The first step will be enabling our computer to "lie" about its location to Tinder. This is important, as it gives us the ability to search a specific area for a person or persons. If our goal is simply to identify employees of a company, placing ourselves directly on their company headquarters to discover employees on Tinder might be the way we start.
To do this, we'll need to download the Manual Geolocation extension from the Chrome Web Store. Add the extension and accept any permissions it needs, and you'll see an icon appear in the top right of your add-ons bar.
Tapping the icon for Manual Geolocation will open a map that allows us to select the location our browser will report to any website it visits, in this case, Tinder. Select the location your target is in by double-clicking the location on the map.
You can grab the map with the mouse and move it to refine your location. Lastly, click the on/off switch at the top right of the Manual Geolocation window to switch the extension on.
Now our browser will give this information as its location when we visit any website, and Tinder will think we are in the location we've specified. We can also adjust the accuracy here if you're less sure of the area.
When this is done, navigate to Tinder and wait until the page below loads.
Click on "Log in with phone number" to create our account. You can use a Google Voice number here, as services like Burner won't work.
Once you enter your Google Voice number, it will send you a text with a code to confirm you own the number. When you receive it, enter it in this field.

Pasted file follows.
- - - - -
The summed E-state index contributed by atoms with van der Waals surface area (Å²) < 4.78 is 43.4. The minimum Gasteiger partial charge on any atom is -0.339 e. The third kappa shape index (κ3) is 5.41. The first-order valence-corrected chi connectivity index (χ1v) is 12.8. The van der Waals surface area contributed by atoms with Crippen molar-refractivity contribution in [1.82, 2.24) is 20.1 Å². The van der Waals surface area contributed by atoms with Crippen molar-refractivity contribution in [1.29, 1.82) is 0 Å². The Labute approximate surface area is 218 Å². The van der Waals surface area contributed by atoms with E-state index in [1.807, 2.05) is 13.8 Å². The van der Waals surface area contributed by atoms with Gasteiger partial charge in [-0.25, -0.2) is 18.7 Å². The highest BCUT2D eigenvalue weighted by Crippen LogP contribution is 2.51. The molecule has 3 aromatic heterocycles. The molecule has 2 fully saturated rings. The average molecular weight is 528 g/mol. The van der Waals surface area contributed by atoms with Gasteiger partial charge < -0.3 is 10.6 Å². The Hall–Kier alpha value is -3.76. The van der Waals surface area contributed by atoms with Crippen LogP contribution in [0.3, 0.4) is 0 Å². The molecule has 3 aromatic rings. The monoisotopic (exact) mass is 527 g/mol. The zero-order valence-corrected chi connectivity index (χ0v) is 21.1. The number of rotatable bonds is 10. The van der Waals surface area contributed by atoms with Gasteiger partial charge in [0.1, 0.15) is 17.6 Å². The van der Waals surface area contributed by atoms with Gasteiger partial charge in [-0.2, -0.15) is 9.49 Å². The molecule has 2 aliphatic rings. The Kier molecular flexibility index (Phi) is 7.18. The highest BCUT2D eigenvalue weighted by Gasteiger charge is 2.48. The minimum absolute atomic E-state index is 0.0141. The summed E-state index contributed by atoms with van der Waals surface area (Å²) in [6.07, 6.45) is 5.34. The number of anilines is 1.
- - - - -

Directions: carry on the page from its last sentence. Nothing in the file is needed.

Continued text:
You'll need to consider your target and enter information that will pass without a second glance if you only want to passively surveil the target. If you want the target to interact with you, then it's best to create a profile that will wildly excite them.
Below, you'll see my secret template for the ultimate honeypot profile. In general, men like a woman who is classy, but approachable, experienced, and perhaps a little sad. Make sure to use a free-domain image to do this, as we've picked an image from Flickr that's free to use (photo by Quinn Dombrowski via CC BY-SA 2.0).
Once you've created a profile, click "Continue" to fire up your new identity. Edith hits the streets like a hustler, sweeping up the profiles of nearby lonely hearts and thrillseekers.
Our Edith profile will just grab anyone nearby, so we'll need to let Tinder in on what our profile is interested in seeing. Click on "My Profile" on the top left corner to open our filter settings.